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Bad headlines. Bad headlines.

Whatcha gonna do?

Whatcha gonna do when they come for you?

In the fast-paced world of marketing, writing a bad headline is one of the more devastating crimes you can commit. Your blog article’s headline is responsible for creating that all-important first impression, and in many cases, it’s going to be the primary (if not only) factor influencing a reader’s decision to share, click on, or continue reading your post. And since today’s internet users are bombarded by so much content at every waking moment of the day, the chances of them clicking through to your article are already rather low.

In fact, Copyblogger reports that only 2 out of 10 people will read headline copy and then continue reading the rest of the post.


Perhaps it’s a result of the whole content shock theory. With nearly 3 million blog posts being published every day, not to mention the millions of emails, tweets, videos and other pieces of content that are created and released into the world on a daily basis, your headlines—particularly those related to more competitive topics—are constantly battling to gain or maintain their ground on the digital landscape.

Or maybe it’s simply because the majority of headlines kind of suck.

Either way, this dilemma raises a clear-cut question for any content writer. What actually makes for a great blog headline? And moreover, what constitutes a bad headline?

So listen up, marketers! Here’s what you’ll want to watch out for when it’s time to name your next written piece. There’s a good chance you’re going to end up in the blogging big-house if your headline is…

1. Too long.

Keep it short and sweet. Ideally, your title should contain 55 characters or less. Definitely do not exceed the 70-character mark, or the last couple of words are going to be sliced off and replaced with a disenchanting ellipsis in Google search results.

2. Not share-worthy.

Interestingly, a study examining 2.7 million tweets conducted by HubSpot social media analyst Dan Zarrella revealed that 14.6% of retweeted tweets had ZERO clicks – and 16.1% had more retweets than clicks. Though these numbers aren’t overwhelmingly high, they certainly attest to a blog article’s title truly having a significant impact on social share potential. In light of this information, take a look at the types of social posts that generate the most engagement across your industry, and style a few of your own headlines in a similar fashion.


How many times have you read a blog title that reads along the lines of “20 Video Marketing Stats THAT WILL BLOW YOUR MIND”? Just type “mind-blowing statistics” into Google and you’ll see the phrasing is just a tad overused. This class of headlines might work for BuzzFeed and the like, but frankly, unless those statistics to which you’re eluding are that shocking, you’re going to look pretty lame when the reader digs into the meat of your post. Obviously, this is just one example, and you’re unlikely to be writing a series of posts listing random industry statistics. But if you’re feeling the urge to “hook the audience” with hyperbole, you might want to reign it in and consider another tactic.

4. Misleading.

To a point, every headline inherently sets the reader’s expectation of what can be found in the post’s content. And this perceived value of the post often makes or breaks the click. But what’s worse than no click at all is a click immediately followed by the reader bouncing. If said reader is disappointed in the content delivered after the headline, they’re not going to stick around. And unfortunately, a higher bounce rate contributes to a lower authority score in the eyes of Google, and consequently, a lower ranking in the search engine results.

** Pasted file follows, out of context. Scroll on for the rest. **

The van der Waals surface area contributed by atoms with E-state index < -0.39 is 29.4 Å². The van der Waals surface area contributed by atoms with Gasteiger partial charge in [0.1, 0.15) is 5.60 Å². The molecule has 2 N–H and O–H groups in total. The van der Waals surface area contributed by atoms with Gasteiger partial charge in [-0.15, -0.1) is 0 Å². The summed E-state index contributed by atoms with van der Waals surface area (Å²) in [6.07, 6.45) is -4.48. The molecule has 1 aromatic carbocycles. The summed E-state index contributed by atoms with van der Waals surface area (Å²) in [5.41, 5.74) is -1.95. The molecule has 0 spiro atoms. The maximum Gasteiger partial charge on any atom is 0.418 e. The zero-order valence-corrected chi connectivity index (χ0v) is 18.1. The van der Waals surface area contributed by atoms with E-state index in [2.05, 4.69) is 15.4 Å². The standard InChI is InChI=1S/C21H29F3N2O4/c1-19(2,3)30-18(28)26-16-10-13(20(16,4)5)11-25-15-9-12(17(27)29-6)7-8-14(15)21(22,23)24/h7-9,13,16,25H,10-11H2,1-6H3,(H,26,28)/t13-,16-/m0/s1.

5. Not written for your target audience.

Every piece of content you create for your business should be developed with your target audience in mind. That’s why it’s important to do your keyword research homework and optimize your headline with a key search term or phrase that resonates with your ideal buyers.

6. Riddled with spelling and grammar errors.

If you’re publishing content online that represents your brand, there is no excuse for spelling and grammar mistakes. And in the headline?! You might as well be driving the last nail in the marketing coffin. Yet I’ve seen this time and time again in posts written by supposedly reputable bloggers. I realize I’ve taken a little artistic license with “whatcha gonna” in this post myself, but the point is, if you’re unsure about a spelling, hyphenation, a singular vs. plural scenario, etc., check yourself before you wreck yourself.

7. Overly promotional.

A continuous stream of product-centric headlines on your blog is a great way to turn off your readers. Concentrate on writing educational content relevant to your industry – and help your readers solve problems that they regularly encounter. If it’s a how-to style post, emphasize the benefit in the headline! And when you're working on describing that benefit, a strong action verb will yield better traffic results relative to multiple nouns.

Always keep in mind that your blog post’s title should do two things: capture a reader’s attention and succinctly explain what they can expect to learn if they continue reading. If you can successfully deliver that enticing combination, you’ll surely see those click-through rates start improving.

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About the Author

Oren Smith | Marketing Manager
Oren Smith, Marketing Manager

Oren Smith—our resident Marketing Manager and data geek... *ahem* expert—has been heading up PMG's marketing for 5+ years. Between stretches of content writing and inbound strategy, you might find him planning his next adventure abroad or enjoying a good, old-fashioned lobster roll.

 Tags: Blogging

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